Jacqueline Wells, an English teacher at Penydre high school in Merthyr Tydfil, is angry. She believes that if the Government thinks education is important it should reflect that in proper pay.
"It just isn't enough. Teachers spend so much time outside the timetable arranging after-school activities but they aren't paid for it.
"The Government now says it will pay teachers Pounds 9.72 a hour after school but that is a bit of a joke. A solicitor wouldn't work for that. They are disregarding the fact we are professionals."
Jon Chapman, senior teacher with responsibility for the staff at Francis Combe School in Watford, Hertfordshire, says his colleagues are not impressed and feel the award undermines their professionalism.
"Teachers' workloads have increased drastically in the past two years, yet our pay is falling behind that of other public-sector workers. We are insulted that it is below the rate of inflation. We put in long hours but the way we are being pushed we may decide to work from 8.30am to 3.30pm which is what non-teachers think we do."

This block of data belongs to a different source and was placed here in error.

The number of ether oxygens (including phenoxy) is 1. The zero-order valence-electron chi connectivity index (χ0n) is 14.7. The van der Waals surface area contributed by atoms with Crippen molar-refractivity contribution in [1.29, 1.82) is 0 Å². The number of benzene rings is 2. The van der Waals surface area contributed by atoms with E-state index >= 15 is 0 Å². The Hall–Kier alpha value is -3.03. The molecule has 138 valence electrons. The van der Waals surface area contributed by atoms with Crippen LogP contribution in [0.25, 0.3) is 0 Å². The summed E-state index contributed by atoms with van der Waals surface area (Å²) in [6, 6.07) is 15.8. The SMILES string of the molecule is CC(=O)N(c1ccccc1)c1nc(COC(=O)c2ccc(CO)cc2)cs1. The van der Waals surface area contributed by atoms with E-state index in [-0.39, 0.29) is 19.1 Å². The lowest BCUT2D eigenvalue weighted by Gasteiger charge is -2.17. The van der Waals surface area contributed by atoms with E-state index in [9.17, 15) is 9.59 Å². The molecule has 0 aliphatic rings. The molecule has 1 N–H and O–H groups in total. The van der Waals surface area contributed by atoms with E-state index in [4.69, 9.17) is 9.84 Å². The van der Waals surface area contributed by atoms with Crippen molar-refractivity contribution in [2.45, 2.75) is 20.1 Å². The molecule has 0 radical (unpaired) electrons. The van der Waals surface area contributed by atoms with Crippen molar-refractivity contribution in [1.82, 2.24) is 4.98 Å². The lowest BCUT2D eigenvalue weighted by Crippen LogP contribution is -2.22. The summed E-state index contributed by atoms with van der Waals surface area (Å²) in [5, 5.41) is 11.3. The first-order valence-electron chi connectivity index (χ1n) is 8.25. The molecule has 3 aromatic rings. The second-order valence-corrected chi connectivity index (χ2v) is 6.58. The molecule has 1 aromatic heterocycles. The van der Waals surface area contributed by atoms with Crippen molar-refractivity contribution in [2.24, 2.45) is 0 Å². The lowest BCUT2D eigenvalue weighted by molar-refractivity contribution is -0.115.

David Shaw, head of maths at Light Hall school in Solihull, thinks that the pay increases teachers receive these days are nonsense.
"While the whole figure of 3.8 per cent may seem reasonable when it is averaged out over the whole year it only comes to 2.6 per cent which is no recognition of the real pressure teachers are under."
Paul Meredith, senior teacher at Onslow St Audrey's school in Hatfield, Hertfordshire, believes the phasing of the award adds insult to injury.
He said: "Most of us voted Labour into power; many of us are party members. We want this Government to succeed and perhaps teachers should be the first to understand the need for spending constraints. But surely we are entitled to expect our leaders to calculate accurately the effect our phased pay award for 1998 will have."